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Series / The Wall

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An NBC Game Show in which a couple play against a gigantic pachinko machine for a melodramatic chance at "life-changing" money. With Chris Hardwick, and LeBron James producing for some reason.

The first round is a qualifier round called Free Fall; a couple is asked five questions with two answers each. On each question, three balls are released, and the players have until any ball falls past the top edge of a slot to lock in. If they answer correctly, the balls turn green and the amounts they hit (arranged Plinko style, with higher amounts near the middle and a $25,000 maximum) are added to the bank. If they're wrong, the balls go red and the amounts they hit are deducted. The only requirement is that the contestants must end the round with at least $1 in their bank in order to continue in the game.

Starting with Season 4, the team can choose to double the total value of any one question by pressing a gold "Free Fall Plus" disk while the balls are falling.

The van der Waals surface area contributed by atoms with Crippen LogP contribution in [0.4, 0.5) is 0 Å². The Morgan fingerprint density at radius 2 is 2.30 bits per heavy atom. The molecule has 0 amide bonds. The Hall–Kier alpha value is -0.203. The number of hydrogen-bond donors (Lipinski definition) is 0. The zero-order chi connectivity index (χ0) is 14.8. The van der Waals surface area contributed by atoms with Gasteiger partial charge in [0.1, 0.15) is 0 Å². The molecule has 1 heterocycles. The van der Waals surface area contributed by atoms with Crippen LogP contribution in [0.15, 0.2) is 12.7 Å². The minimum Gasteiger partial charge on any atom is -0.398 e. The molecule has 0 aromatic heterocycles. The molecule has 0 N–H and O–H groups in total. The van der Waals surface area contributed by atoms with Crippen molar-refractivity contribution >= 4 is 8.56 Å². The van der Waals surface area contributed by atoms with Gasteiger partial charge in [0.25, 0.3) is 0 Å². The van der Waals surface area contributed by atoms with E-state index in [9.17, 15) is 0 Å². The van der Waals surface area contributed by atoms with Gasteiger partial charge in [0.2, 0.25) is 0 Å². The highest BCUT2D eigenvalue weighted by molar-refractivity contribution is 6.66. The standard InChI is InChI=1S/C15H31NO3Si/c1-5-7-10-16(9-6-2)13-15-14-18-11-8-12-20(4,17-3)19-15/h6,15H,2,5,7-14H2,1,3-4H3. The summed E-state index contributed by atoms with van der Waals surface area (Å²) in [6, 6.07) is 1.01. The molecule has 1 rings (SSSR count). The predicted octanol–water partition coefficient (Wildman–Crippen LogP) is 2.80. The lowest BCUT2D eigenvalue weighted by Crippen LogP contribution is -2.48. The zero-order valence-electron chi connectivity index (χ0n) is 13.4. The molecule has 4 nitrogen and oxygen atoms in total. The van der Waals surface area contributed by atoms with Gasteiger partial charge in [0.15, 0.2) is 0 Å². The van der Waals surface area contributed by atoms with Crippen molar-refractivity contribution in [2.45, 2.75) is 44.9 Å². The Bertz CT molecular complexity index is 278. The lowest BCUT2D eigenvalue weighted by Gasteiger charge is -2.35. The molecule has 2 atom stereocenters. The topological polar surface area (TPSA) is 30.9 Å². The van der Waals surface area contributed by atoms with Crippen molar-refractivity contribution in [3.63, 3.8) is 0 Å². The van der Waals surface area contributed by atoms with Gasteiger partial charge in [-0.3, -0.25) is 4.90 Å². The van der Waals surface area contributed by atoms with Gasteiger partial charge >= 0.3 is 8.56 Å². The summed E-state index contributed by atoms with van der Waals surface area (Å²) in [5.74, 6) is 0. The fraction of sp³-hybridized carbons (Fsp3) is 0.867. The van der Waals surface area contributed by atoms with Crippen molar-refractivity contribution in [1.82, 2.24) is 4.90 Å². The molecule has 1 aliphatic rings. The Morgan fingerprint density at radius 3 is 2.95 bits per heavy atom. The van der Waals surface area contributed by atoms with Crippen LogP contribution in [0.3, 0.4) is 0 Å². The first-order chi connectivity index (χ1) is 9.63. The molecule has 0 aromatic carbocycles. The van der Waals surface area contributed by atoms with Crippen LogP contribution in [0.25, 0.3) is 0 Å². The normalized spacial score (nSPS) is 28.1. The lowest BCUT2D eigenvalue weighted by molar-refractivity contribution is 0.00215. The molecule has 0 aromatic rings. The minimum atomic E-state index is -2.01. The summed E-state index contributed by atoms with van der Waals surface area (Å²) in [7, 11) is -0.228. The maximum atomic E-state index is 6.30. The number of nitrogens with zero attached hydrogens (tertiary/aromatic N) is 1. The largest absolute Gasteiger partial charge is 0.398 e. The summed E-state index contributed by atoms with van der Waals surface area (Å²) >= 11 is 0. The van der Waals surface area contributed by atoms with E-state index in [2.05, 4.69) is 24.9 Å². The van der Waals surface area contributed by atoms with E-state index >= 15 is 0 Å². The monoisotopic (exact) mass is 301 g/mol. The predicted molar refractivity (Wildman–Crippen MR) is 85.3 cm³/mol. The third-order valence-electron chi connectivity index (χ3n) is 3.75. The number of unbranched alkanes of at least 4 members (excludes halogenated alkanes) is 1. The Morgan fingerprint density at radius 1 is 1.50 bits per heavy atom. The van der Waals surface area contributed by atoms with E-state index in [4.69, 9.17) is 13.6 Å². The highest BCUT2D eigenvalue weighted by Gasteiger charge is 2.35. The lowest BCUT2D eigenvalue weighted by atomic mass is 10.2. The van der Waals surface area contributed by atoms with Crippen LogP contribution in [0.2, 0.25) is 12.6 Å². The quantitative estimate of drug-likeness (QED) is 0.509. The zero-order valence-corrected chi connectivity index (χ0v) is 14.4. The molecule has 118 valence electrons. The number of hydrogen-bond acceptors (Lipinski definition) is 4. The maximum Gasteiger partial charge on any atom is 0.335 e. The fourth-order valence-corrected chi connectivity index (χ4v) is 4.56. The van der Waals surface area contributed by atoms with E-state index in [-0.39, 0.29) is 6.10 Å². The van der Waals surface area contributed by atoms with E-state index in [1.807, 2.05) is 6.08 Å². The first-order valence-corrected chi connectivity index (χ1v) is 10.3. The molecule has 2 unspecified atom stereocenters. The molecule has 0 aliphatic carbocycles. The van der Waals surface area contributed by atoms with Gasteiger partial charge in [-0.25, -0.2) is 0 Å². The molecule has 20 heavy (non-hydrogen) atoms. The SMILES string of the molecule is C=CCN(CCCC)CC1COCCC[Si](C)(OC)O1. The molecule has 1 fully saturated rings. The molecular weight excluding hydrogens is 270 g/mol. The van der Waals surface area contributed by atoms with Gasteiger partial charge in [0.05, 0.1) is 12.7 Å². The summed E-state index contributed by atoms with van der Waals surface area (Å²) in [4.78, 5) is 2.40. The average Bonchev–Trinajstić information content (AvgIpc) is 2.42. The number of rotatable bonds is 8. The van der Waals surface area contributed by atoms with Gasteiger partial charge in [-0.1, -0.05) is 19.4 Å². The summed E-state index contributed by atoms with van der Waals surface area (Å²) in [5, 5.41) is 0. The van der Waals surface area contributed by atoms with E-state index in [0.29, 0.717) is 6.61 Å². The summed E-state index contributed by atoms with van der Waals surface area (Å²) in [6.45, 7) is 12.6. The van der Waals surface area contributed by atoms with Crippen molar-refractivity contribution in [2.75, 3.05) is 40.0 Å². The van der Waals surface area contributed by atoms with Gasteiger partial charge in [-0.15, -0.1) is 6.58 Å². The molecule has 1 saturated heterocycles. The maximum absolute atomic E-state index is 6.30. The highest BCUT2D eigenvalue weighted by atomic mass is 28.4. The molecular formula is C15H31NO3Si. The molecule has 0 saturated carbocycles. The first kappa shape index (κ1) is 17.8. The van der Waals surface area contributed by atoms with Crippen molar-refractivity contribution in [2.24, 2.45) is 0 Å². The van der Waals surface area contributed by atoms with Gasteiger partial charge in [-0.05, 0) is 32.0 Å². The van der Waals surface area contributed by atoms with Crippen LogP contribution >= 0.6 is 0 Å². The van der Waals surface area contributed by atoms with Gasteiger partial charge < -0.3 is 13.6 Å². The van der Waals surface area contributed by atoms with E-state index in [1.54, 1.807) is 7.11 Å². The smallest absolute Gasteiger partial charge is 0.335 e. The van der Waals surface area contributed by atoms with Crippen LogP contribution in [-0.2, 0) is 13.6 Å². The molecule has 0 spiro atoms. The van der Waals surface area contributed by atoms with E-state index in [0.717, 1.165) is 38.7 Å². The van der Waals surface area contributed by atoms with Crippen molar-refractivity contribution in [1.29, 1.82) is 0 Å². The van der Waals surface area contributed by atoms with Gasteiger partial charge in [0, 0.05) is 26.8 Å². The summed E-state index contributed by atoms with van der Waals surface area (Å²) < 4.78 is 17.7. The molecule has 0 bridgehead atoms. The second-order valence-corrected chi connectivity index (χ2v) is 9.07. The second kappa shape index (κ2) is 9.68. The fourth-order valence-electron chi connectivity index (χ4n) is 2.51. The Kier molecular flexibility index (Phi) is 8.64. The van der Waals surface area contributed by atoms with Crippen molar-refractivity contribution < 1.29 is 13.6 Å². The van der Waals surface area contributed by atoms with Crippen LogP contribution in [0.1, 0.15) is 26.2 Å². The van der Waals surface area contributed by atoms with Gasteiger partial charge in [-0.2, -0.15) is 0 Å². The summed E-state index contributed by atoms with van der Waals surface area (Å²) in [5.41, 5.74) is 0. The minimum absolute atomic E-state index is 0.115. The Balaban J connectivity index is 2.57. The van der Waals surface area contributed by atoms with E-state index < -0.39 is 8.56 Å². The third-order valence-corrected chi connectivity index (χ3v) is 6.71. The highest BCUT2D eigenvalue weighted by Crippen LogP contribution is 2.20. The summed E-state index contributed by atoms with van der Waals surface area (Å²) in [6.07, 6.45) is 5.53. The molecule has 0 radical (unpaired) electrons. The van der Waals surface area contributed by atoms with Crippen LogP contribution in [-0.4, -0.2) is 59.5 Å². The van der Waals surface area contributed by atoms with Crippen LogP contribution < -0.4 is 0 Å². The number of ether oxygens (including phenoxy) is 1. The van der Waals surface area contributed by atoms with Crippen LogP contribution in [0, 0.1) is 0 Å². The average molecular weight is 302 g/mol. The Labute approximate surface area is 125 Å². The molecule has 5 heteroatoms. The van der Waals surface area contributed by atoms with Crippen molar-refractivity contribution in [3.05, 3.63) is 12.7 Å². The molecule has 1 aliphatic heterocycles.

At the start of the second round, one teammate is put in a Sound Proof Booth behind the Wall to answer the upcoming questions, and seven green ballsnote , one from each tube, are played in a "SuperDrop" to add money to the bank. Three questions are then played, each with three multiple-choice answers. Before each question, the onstage player is shown the three possible answers, and can choose which of the seven tubes at the top of the board to use for launching a ball. Now, lower values are primarily near the left of the board, and higher values (maximum $250,000 in seasons 1-3, $150,000 in season 4) are near the right — so the player must choose a tube accordingly based on their confidence in the possible question under the presumption that the balls would likely fall into a slot near where it was dropped. Dropped balls turn green for a correct answer, or red for a miss. On the second and third questions, the onstage player can "Double Up" (play two balls) or "Triple Up" (play three balls), respectively. A negative SuperDrop is played after the third question to reduce the bank. Starting in Season 5, the player is given an additional "Wall to Wall" option on the third question, which lets them play one ball from every tube as in the SuperDrop.